Adrenal: The addition of the entire adrenal gland is believed to provide the needed cofactors to aid in assimilation. By providing the entire gland along with the adrenal cortex concentrate, the interaction between cofactors, enzymes, hormones, vitamins, and minerals involved in the overall function of the gland can be used together. Adaptogenic herbs are those considered to balance function and improve overall function by increasing the ability of an organism to adapt to environmental factors and avoid damage from such factors. The benefit of adaptogens is primarily associated with positive effects on the hypothalamic-pituitary-adrenal (HPA) axis, the part of the stress system believed to play a role in the body’s response to repeated stress.2

Eleuthro Root (Eleutherococcus senticosus) is referred to as an adrenal adaptogen and has been shown to produce a number of beneficial effects on the body. These include:

  • Increased mental performance and physical working capacity2
  • Increased energy
  • Immunomodulatory effects – increased NK cells3 and potential inhibition of RNA viral replication4
  • Anti-inflammatory effects through the inhibition of cyclooxygenase 25
  • Enhancement of the body’s response to stress6

Licorice Root: Glycyrrhetinic acid has been shown to have aldosterone-like effects on the body.7 Its primary effects occur in the liver through the suppression of 5-beta reductase, the enzyme responsible for the inactivation of cortisol, aldosterone, and progesterone.8 This may be of great benefit in cases of extreme adrenal insufficiency.

Pantothenic Acid: Pantothenic acid is required for the synthesis of steroid hormones produced in the adrenal glands.10 A deficiency of pantothenic acid may lead to adrenal atrophy causing symptoms such as fatigue, headache, sleep disturbances, and digestive complaints.1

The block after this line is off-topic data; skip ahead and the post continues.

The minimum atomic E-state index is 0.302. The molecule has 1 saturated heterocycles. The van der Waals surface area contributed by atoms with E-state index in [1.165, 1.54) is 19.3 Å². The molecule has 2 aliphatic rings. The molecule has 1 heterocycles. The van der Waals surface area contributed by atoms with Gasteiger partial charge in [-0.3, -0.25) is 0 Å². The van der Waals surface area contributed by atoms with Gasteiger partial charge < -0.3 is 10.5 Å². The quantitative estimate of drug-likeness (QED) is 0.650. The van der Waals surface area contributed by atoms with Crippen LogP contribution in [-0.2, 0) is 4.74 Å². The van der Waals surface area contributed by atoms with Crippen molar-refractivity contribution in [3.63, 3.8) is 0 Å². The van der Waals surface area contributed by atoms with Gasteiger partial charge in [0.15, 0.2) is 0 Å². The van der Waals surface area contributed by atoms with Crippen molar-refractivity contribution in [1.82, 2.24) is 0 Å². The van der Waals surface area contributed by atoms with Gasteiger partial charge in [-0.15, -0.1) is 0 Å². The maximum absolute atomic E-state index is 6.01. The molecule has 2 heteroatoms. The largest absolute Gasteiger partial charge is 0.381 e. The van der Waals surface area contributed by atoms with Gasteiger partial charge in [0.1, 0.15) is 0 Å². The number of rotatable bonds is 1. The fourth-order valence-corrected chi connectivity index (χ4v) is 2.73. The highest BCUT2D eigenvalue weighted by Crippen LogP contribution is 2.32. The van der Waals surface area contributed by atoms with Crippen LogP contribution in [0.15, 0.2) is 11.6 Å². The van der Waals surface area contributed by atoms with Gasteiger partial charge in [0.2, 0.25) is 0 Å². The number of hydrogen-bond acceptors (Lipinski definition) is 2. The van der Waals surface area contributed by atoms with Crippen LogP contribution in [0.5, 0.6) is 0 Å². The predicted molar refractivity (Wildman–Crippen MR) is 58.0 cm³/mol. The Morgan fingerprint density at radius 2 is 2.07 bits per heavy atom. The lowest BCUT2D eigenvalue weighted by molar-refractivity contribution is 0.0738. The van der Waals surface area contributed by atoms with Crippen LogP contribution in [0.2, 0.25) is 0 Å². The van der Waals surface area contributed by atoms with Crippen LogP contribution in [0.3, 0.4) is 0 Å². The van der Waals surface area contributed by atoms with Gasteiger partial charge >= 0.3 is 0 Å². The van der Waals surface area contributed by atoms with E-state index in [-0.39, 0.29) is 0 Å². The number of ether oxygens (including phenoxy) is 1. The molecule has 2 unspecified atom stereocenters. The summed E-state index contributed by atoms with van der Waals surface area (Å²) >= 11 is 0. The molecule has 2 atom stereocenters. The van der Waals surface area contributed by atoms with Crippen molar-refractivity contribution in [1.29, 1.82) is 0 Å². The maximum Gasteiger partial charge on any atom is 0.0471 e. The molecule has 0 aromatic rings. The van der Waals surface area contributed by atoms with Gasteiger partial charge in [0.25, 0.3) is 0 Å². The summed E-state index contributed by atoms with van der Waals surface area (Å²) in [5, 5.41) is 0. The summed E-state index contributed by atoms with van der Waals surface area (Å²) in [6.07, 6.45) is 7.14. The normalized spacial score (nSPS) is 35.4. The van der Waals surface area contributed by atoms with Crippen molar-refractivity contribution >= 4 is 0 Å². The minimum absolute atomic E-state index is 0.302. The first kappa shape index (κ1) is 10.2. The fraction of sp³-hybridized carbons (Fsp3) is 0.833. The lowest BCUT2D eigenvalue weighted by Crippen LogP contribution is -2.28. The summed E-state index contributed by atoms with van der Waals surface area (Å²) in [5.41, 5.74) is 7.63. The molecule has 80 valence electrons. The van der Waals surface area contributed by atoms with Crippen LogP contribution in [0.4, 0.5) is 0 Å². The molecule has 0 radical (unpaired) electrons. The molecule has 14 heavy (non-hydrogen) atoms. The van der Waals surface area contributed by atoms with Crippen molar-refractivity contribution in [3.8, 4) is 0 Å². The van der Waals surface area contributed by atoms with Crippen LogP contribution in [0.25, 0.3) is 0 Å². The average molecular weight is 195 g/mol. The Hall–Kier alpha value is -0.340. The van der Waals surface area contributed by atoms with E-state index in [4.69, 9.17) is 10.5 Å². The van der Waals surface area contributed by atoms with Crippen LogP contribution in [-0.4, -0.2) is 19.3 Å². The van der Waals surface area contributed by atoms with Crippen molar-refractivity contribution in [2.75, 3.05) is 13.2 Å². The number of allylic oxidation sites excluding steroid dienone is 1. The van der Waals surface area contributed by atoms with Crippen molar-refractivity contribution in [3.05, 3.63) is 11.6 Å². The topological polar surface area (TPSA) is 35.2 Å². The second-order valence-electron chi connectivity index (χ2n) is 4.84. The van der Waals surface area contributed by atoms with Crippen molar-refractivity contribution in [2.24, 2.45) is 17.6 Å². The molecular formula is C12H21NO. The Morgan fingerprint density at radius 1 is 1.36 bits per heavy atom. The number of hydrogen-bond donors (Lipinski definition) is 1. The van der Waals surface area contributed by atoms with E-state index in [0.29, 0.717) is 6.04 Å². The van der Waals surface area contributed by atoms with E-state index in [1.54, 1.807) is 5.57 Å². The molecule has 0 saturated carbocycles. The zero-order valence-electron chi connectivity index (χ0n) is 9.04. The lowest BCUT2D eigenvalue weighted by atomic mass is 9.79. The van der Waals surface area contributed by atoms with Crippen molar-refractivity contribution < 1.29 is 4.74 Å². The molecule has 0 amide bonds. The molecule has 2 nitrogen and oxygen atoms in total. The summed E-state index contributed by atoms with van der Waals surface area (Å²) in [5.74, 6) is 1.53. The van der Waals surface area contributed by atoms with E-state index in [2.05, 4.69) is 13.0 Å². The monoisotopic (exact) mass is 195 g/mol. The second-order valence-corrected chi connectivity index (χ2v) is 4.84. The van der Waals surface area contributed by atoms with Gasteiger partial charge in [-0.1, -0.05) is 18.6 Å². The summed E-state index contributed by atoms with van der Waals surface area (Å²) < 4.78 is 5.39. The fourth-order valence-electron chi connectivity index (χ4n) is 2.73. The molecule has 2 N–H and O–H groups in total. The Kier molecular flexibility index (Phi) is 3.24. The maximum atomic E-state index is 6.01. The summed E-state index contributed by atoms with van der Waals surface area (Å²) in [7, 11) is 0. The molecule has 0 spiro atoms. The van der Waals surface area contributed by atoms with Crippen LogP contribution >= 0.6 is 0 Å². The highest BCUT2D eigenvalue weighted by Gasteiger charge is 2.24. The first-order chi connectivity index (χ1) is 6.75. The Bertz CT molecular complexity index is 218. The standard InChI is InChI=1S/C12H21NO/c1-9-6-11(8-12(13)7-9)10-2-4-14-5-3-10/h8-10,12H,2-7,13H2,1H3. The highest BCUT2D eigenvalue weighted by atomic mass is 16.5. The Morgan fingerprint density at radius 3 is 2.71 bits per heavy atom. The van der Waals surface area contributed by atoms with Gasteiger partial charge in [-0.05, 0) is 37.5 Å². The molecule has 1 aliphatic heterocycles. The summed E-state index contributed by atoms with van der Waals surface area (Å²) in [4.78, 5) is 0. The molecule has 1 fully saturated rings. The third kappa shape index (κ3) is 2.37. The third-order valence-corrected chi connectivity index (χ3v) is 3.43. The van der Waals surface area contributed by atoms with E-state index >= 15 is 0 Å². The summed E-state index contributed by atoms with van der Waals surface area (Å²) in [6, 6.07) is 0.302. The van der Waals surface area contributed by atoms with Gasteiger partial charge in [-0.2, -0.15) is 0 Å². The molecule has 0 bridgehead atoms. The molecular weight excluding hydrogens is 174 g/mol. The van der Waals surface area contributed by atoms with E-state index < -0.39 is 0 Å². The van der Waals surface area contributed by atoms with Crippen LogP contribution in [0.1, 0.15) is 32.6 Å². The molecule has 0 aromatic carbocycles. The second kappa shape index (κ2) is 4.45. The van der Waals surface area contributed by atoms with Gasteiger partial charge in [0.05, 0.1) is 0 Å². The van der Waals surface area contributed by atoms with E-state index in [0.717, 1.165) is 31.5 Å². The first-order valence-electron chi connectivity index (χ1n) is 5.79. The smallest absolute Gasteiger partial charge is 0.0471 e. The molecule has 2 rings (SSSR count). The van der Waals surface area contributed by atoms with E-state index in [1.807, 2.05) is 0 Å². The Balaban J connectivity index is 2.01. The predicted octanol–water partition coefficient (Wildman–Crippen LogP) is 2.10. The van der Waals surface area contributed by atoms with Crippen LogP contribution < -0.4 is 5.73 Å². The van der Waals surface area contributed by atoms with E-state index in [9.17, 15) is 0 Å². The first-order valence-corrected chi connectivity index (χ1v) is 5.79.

Ascorbic Acid: Urinary excretion of vitamin C is increased in times of stress.1 In addition, stimulation of ACTH (adrenocorticotropic hormone) leads to a decrease of ascorbic acid from the adrenal cortex.10 Because vitamin C has antioxidant qualities and immune support properties, replenishment during times of stress is essential.

Zinc: Important in the overall function of the adrenal glands and in hormone synthesis. Low levels of zinc are associated with a decrease in T-cell function.10

Beta Carotene: Anti-oxidant used to combat the free radical damage associated with prolonged stress. Beta carotene has also been shown to have immune support properties which may aid the body’s natural defenses during times of stress.9


  1. Murray, Michael, and Joseph Pizzorno. Textbook of Natural Medicine. Churchill Livingstone, 1999.
  2. Panossian, A, and H. Wagner. “Stimulating effect of adaptogens: an overview with particular reference to their efficacy following single dose administration.” Phytotherapy Research, 2005: 819-38.
  3. Tang W, Eisenbrand G. Chinese Drugs of Plant. Heidelberg: Springer Verlag, 1992.
  4. Glatthaar-Saalmuller B, Sacher F, Esperester A. “Antiviral activity of an extract derived from roots of Eleutherococcus senticosus.” Antiviral Res, 2001: 223-228.
  5. Bu Y, Jin ZH, Park SY, et al. “Siberian ginseng reduces infarct volume in transient focal cerebral ischaemia in Sprague-Dawley rats.” Phytother Res, 2005: 167-169.
  6. Facchinetti F, Neri I, Tarabusi M. “Eleutherococcus senticosus reduces cardiovascular response in healthy subjects: a randomized, placebo-controlled trial.” Stress Health, 2002: 11-17.
  7. Wash LK, Bernard JD. “Licorice-induced pseudoaldosteronism.” Am J Hosp Pharm, 1975: 73-74.
  8. Tamura, Y, T Nishikawa, and K. Yamada. “Effects of glycyrrhetinic acid and its derivatives on delta4-5-alpha and 5-beta-reductase in rat liver.” Arzneim Forsch, 1979: 647-649.
  9. Bendich, A. “Beta carotene and the immune response.” Proc Nutr Soc, 1991: 1306-12.
  10. Marz, Russell. Medical Nutrition from Marz. Portland: Omni-Press, 1997.